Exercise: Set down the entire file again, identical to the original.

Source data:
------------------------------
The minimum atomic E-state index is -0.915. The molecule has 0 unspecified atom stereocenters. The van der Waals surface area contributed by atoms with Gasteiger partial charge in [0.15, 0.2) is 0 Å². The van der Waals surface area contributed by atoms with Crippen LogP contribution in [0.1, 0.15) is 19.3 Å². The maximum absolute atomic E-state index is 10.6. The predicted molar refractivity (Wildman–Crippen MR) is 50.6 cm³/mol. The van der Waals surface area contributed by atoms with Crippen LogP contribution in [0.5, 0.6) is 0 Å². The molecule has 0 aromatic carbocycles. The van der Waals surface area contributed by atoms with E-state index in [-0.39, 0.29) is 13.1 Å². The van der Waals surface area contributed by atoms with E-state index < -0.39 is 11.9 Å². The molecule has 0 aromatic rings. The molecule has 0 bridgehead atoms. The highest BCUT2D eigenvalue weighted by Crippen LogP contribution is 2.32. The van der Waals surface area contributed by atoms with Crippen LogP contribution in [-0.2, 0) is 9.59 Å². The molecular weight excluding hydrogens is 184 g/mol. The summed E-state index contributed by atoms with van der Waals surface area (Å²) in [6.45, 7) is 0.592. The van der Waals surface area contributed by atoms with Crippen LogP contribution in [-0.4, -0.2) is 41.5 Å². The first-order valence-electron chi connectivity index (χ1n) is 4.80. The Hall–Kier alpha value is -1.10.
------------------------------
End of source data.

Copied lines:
The minimum atomic E-state index is -0.915. The molecule has 0 unspecified atom stereocenters. The van der Waals surface area contributed by atoms with Gasteiger partial charge in [0.15, 0.2) is 0 Å². The van der Waals surface area contributed by atoms with Crippen LogP contribution in [0.1, 0.15) is 19.3 Å². The maximum absolute atomic E-state index is 10.6. The predicted molar refractivity (Wildman–Crippen MR) is 50.6 cm³/mol. The van der Waals surface area contributed by atoms with Crippen LogP contribution in [0.5, 0.6) is 0 Å². The molecule has 0 aromatic carbocycles. The van der Waals surface area contributed by atoms with E-state index in [-0.39, 0.29) is 13.1 Å². The van der Waals surface area contributed by atoms with E-state index < -0.39 is 11.9 Å². The molecule has 0 aromatic rings. The molecule has 0 bridgehead atoms. The highest BCUT2D eigenvalue weighted by Crippen LogP contribution is 2.32. The van der Waals surface area contributed by atoms with Crippen LogP contribution in [-0.2, 0) is 9.59 Å². The molecular weight excluding hydrogens is 184 g/mol. The summed E-state index contributed by atoms with van der Waals surface area (Å²) in [6.45, 7) is 0.592. The van der Waals surface area contributed by atoms with Crippen LogP contribution in [-0.4, -0.2) is 41.5 Å². The first-order valence-electron chi connectivity index (χ1n) is 4.80. The Hall–Kier alpha value is -1.10.